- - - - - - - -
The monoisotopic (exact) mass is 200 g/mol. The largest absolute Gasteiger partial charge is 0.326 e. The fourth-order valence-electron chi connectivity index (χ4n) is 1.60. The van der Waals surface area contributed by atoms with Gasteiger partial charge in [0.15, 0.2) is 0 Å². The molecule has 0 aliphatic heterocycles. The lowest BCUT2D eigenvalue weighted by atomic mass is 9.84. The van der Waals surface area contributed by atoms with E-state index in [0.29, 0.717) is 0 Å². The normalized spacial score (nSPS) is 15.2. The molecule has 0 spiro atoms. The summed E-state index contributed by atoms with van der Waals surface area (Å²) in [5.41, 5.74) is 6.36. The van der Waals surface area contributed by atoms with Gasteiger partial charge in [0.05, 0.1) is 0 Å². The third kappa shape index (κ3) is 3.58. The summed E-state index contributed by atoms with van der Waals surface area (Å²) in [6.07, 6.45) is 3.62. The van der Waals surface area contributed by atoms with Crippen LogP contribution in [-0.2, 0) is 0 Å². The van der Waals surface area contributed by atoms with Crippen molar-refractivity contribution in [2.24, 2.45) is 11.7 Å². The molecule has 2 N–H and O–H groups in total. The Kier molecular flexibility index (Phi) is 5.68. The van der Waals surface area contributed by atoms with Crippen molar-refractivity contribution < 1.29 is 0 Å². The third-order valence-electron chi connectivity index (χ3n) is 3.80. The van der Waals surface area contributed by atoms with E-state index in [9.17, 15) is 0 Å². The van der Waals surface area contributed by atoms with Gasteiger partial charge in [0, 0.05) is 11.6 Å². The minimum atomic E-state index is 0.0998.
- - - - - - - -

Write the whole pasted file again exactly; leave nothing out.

The monoisotopic (exact) mass is 200 g/mol. The largest absolute Gasteiger partial charge is 0.326 e. The fourth-order valence-electron chi connectivity index (χ4n) is 1.60. The van der Waals surface area contributed by atoms with Gasteiger partial charge in [0.15, 0.2) is 0 Å². The molecule has 0 aliphatic heterocycles. The lowest BCUT2D eigenvalue weighted by atomic mass is 9.84. The van der Waals surface area contributed by atoms with E-state index in [0.29, 0.717) is 0 Å². The normalized spacial score (nSPS) is 15.2. The molecule has 0 spiro atoms. The summed E-state index contributed by atoms with van der Waals surface area (Å²) in [5.41, 5.74) is 6.36. The van der Waals surface area contributed by atoms with Gasteiger partial charge in [0.05, 0.1) is 0 Å². The third kappa shape index (κ3) is 3.58. The summed E-state index contributed by atoms with van der Waals surface area (Å²) in [6.07, 6.45) is 3.62. The van der Waals surface area contributed by atoms with Crippen LogP contribution in [-0.2, 0) is 0 Å². The van der Waals surface area contributed by atoms with Crippen molar-refractivity contribution in [2.24, 2.45) is 11.7 Å². The molecule has 2 N–H and O–H groups in total. The Kier molecular flexibility index (Phi) is 5.68. The van der Waals surface area contributed by atoms with Crippen molar-refractivity contribution < 1.29 is 0 Å². The third-order valence-electron chi connectivity index (χ3n) is 3.80. The van der Waals surface area contributed by atoms with E-state index in [9.17, 15) is 0 Å². The van der Waals surface area contributed by atoms with Gasteiger partial charge in [0, 0.05) is 11.6 Å². The minimum atomic E-state index is 0.0998.